• A.  Compiler Error
  • B.  Runtime Error
  • C.  float 2.14748365E9

  •     float 9.223372E18
        double 4.2
  • D.  None of the above
public class Ap084{
  public static void main(
                        String args[]){
    new Worker().doOverLoad();
  }//end main()
}//end class definition

class Worker{
  public void doOverLoad(){
    int x = 2147483647;
    square(x);
    long y = 9223372036854775807L;
    square(y);
    double z = 4.2;
    square(z);
    
    System.out.println();
  }//end doOverLoad()
    
  public void square(float y){
    System.out.println("float" + " " +
                              y + " ");
  }//end square()
    
  public void square(double y){
    System.out.println("double" + " " +
                              y + " ");
  }//end square()
}// end class

Answer and Explanation

7.  What output is produced by the following program?

  • A.  Compiler Error
  • B.  Runtime Error
  • C.  Test DumIntfc
  • D.  None of the above
public class Ap085{
  public static void main(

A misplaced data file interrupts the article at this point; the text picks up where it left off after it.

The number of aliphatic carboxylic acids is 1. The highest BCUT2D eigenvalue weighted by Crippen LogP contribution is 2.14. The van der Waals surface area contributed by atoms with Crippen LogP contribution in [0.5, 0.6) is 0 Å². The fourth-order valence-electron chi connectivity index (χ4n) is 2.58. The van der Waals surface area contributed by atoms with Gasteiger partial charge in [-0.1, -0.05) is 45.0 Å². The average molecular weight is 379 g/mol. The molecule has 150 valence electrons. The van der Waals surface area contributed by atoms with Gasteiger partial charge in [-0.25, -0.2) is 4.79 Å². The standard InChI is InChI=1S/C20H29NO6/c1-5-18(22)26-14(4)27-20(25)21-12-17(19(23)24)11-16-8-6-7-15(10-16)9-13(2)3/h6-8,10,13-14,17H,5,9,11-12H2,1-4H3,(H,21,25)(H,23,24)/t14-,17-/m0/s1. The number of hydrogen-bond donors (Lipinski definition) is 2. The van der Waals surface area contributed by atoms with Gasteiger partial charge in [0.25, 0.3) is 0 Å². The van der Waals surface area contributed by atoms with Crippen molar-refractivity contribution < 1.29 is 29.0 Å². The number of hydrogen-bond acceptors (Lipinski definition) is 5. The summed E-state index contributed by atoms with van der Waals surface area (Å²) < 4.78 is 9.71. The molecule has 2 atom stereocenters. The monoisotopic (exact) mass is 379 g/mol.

String args[]){
    new Worker().doOverLoad();
  }//end main()
}//end class definition

class Worker{
  public void doOverLoad(){
    Test a = new Test();
    DumIntfc b = new Test();
    overLoadMthd(a);
    overLoadMthd(b);
    System.out.println();
  }//end doOverLoad()
    
  public void overLoadMthd(Test x){
    System.out.print("Test ");
  }//end overLoadMthd
  
  public void overLoadMthd(DumIntfc x){
    System.out.print("DumIntfc ");
  }//end overLoadMthd
}// end class

interface DumIntfc{
}//end DumIntfc

class Test implements DumIntfc{
}//end class Test

Answer and Explanation

8.  What output is produced by the following program?

  • A.  Compiler Error
  • B.  Runtime Error
  • C.  Test Object
  • D.  None of the above
public class Ap086{
  public static void main(
                        String args[]){
    new Worker().doOverLoad();
  }//end main()
}//end class definition

class Worker{
  public void doOverLoad(){
    Test a = new Test();
    Object b = new Test();
    overLoadMthd(a);
    overLoadMthd(b);
    System.out.println();
  }//end doOverLoad()
    
  public void overLoadMthd(Test x){
    System.out.print("Test ");
  }//end overLoadMthd
  
  public void overLoadMthd(Object x){
    System.out.print("Object ");
  }//end overLoadMthd

}// end class

class Test{
}//end class Test

Answer and Explanation

9.  What output is produced by the following program?

  • A.  Compiler Error
  • B.  Runtime Error
  • C.  SubC SuperC
  • D.  None of the above
public class Ap087{
  public static void main(
                        String args[]){
    new Worker().doOverLoad();
  }//end main()
}//end class definition

class Worker{
  public void doOverLoad(){
    SubC a = new SubC();
    SuperC b = new SubC();

    SubC obj = new SubC();
    obj.overLoadMthd(a);